by Julia Galef
The Austrian philosopher Ludwig Wittgenstein gets credit for pointing out that many classic philosophical conundrums are unsolvable not because they are so profound, but because they are incoherent. Instead of trying to solve such questions, he argued, we should try to dissolve them, by demonstrating how they misuse words and investigating the confusion that motivated the question in the first place.
But with all due respect to Wittgenstein, my favorite example of the “dissolving questions” strategy comes from Douglas Adams’ The Hitchhiker’s Guide to the Galaxy, which contains a cheeky and unforgettable dissolution of which I’m sure Wittgenstein himself would have been proud: A race of hyper-intelligent, pan-dimensional beings builds a supercomputer named Deep Thought, so that they can ask it the question that has preoccupied philosophers for millions of years: “What is the answer to life, the universe, and everything?”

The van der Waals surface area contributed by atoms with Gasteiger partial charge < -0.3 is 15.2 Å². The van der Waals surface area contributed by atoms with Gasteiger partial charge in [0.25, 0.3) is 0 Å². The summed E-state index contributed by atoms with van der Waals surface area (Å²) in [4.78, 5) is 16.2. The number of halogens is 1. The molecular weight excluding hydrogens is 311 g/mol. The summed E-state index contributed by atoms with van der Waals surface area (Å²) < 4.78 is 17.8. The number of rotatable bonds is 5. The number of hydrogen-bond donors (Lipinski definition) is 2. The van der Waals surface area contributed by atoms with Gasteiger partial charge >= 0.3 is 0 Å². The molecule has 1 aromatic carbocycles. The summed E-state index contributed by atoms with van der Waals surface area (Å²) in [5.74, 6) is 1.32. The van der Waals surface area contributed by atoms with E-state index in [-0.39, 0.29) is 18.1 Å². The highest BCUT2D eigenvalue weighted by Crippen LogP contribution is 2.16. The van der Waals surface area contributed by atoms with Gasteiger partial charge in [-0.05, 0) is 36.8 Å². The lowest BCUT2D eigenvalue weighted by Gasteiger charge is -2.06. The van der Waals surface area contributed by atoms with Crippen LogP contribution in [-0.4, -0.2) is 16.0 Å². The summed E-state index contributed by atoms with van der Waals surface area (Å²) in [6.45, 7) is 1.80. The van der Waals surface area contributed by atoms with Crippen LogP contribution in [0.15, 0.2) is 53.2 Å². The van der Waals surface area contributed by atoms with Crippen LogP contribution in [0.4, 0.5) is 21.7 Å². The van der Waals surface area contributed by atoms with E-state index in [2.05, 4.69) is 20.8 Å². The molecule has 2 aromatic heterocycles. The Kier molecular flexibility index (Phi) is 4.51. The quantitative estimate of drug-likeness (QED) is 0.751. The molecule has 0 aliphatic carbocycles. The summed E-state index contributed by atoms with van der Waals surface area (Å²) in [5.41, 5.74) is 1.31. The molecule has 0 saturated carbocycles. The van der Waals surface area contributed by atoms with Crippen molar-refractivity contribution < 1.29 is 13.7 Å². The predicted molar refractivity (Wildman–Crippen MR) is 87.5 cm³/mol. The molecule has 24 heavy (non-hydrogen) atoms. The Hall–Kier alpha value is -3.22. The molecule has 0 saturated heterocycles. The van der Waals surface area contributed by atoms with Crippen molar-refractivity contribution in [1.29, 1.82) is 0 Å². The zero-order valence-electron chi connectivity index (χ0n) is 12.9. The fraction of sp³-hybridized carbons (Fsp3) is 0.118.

3quarksdaily: “Is there an answer?” Searching for the meaning of life in The Hitchiker’s Guide to the Galaxy